A wave of good and bad retail earnings reports in recent days highlights one key theme for the industry: Value is winning.
Target, Walmart, T.J. Maxx owner TJX and Nordstrom's off-price Rack business were bright spots in a tumultuous landscape that's been beaten down with bankruptcies, store closures and management upheaval.
"The off-price and discounters are here to stay," Retail Metrics founder Ken Perkins said. "These are going to be the names that fare well here. I don't see that changing at all."
Big-box chains Target and Walmart hiked their full-year profit outlooks, building on their strong quarterly showings. While Walmart found strength in grocery, Target proved its apparel business is booming. And as more sales shift online, the pair are on solid footing. Both companies logged e-commerce sales growth of more than 30%.
TJX's same-store sales surged past analysts' expectations, as more shoppers flocked to its stores, including Marshall's and HomeGoods, during the quarter to hunt for deals. TJX also raised its full-year outlook, sending its stock to a record intraday high of $61.69.
"The modestly more cautious consumer mindset has been helpful here as it drove more shoppers to TJX's stores to look for bargains," GlobalData Retail Managing Director Neil Saunders said.
There used to be much more of a stigma around shopping at off-price channels or hunting for bargains. That was about a decade ago, when department store chains were faring better. Traffic was healthier at shopping malls. Buying goods at full price was more of a status symbol.
But Perkins says millennials were somewhat "traumatized" by the Great Recession in 2008 and 2009 and pivoted toward wanting to save money.
"I think the financial crisis washed away the stigma," Perkins said.
In turn, Walmart and Target have been investing more money to make their businesses more appealing to younger consumers. Walmart bought Jet.com for $3.3 billion in 2016, in a bid to boost its online business. Target has launched dozens of clothing, beauty and home brands, some geared to tweens and young adults.
Investors love it.
Walmart shares are up more than 28% this year. Target shares have surged more than 90%, making it one of the most impressive stories in retail in 2019. Its stock hit a record high of $127.97 this past week.
Macy's shares have tumbled nearly 50% this year, and shares of Kohl's have fallen about 30%. While J.C. Penney's stock is up about 5%, it trades close to $1, putting it at risk of being delisted.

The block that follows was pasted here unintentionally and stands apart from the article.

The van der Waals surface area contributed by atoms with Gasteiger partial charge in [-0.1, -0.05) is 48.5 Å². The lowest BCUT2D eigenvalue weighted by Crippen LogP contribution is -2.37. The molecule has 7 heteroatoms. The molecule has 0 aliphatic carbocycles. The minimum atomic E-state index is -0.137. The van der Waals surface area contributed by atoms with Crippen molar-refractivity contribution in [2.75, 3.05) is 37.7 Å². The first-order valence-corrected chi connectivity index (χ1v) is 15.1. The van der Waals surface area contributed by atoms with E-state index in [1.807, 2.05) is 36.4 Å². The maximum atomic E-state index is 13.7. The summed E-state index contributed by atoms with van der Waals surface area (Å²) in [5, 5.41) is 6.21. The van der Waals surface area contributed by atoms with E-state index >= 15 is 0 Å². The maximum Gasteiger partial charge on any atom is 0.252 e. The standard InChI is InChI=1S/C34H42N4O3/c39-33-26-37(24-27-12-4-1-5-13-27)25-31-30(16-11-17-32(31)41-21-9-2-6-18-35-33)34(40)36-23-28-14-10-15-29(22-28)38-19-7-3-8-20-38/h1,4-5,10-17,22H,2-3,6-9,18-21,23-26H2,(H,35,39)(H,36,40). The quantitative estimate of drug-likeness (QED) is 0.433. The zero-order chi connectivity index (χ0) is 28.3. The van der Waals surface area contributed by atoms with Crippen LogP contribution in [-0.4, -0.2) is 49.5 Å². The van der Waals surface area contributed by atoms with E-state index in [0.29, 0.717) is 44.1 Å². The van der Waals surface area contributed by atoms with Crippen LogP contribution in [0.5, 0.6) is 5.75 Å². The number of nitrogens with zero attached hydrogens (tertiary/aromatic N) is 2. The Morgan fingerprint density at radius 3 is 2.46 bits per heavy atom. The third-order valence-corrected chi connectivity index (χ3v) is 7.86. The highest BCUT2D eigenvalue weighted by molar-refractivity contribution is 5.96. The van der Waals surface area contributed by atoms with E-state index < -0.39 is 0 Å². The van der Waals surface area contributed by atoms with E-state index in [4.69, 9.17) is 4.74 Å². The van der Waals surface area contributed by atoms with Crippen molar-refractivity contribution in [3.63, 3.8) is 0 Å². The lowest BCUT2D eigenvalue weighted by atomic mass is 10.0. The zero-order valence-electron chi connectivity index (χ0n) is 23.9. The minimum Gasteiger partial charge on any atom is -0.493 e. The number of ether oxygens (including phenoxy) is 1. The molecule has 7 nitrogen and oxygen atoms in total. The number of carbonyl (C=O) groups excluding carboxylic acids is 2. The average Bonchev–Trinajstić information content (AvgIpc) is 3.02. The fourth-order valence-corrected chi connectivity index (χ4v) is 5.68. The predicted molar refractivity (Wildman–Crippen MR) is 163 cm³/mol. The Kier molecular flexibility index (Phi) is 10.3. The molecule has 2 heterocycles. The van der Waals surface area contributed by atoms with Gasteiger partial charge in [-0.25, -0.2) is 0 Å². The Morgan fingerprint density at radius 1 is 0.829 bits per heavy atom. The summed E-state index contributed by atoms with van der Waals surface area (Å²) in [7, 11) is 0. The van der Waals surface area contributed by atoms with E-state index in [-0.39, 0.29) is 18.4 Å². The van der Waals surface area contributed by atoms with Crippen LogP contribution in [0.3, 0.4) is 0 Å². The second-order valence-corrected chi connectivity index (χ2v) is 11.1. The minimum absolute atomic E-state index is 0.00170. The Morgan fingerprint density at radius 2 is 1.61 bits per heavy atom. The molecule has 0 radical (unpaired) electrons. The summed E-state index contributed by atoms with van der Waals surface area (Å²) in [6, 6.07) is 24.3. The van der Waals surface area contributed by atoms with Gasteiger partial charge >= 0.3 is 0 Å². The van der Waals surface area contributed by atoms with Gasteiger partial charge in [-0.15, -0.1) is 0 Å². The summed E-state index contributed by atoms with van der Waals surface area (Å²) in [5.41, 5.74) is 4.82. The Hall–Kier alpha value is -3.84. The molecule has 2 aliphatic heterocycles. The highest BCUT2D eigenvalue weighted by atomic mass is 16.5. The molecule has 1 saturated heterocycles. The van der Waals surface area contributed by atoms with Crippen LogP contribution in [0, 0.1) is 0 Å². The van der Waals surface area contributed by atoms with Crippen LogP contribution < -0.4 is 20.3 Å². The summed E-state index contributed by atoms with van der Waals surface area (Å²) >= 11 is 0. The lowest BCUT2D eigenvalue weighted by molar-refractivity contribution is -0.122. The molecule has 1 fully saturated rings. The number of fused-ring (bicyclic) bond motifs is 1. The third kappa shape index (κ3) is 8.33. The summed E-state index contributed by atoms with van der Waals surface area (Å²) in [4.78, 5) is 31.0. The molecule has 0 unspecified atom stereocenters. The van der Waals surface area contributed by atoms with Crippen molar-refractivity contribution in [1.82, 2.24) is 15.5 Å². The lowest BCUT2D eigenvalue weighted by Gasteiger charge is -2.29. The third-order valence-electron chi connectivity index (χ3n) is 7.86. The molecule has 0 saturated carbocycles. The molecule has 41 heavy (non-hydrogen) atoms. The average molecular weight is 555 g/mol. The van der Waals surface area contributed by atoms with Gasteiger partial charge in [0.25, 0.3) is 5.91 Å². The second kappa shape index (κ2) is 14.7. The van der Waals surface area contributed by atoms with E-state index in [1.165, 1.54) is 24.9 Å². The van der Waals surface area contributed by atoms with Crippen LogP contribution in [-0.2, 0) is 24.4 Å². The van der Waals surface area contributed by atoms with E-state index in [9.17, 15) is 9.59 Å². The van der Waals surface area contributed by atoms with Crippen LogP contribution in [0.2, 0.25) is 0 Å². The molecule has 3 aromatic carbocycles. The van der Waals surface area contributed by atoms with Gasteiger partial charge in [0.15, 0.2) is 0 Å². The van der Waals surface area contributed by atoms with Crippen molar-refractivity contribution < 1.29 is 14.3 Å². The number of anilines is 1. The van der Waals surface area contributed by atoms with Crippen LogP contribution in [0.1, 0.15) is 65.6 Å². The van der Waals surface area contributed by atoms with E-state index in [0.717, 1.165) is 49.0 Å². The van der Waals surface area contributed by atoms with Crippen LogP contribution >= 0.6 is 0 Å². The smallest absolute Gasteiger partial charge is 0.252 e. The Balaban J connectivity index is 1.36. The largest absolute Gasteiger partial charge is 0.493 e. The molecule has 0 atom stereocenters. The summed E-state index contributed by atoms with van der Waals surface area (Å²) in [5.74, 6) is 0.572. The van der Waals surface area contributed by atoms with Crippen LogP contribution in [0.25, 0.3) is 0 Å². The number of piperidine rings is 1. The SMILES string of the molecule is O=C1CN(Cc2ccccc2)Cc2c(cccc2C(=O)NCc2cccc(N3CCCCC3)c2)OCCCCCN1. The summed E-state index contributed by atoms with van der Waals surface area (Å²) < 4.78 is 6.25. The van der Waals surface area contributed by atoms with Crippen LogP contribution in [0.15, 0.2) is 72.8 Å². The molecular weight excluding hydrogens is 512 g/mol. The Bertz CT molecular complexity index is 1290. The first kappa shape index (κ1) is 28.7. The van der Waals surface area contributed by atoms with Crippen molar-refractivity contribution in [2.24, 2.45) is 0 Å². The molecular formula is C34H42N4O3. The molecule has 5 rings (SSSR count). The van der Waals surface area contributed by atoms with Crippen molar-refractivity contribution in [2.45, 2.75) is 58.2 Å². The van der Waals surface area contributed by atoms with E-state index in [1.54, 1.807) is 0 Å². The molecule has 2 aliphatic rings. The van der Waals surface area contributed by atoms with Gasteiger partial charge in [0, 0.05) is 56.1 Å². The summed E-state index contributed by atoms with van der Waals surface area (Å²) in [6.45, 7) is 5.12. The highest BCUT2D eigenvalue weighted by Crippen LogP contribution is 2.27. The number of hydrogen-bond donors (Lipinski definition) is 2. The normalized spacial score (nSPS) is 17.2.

Nordstrom, whose shares are down about 19% this year, said this past week that its off-price business was up 1.2% during the latest quarter and full-price sales had dropped 4.1%.
Macy's is still trying to expand its off-price business, Backstage, most of which are inside of Macy's stores. While its traditional stores are struggling, it's trying to get in on the momentum in discount retail.
When Macy's reported earnings this past week, CFO Paula Price said Macy's "exceeded" its expectations for Backstage during the quarter. She said sales at Backstage stores that were open for at least 12 months were up by mid-single digits. Macy's now has more than 200 Backstage locations and said it plans to continue to grow that number.
The same winners and losers are likely going to shake out this holiday season, too.
Mass and discount retailers were the No. 2 favorite holiday shopping destination, according to a survey of 3,485 consumers in September by NPD Group. The top choice was e-commerce.
National chains were third on the list, followed by department stores. While off-price retailers are eighth, NPD said the number of people who plan to do their holiday shopping at off-price chains is up 3% since 2018. It called that "the most significant increase amid relative stability across most other channels." Dollar stores fall ninth on NPD's list of top holiday destinations.
"Bifurcation has been apparent with winners being ... Target and Walmart, and underperformers being apparel-driven retailers such as Kohl's, Macy's and Gap," Cowen & Co. analyst Oliver Chen said. "We expect this trend to continue and could be exacerbated in the mall, as lower productivity malls and stores experience outsized pressure."
"Our sense is that retailers are gearing up for a highly competitive holiday period," he said.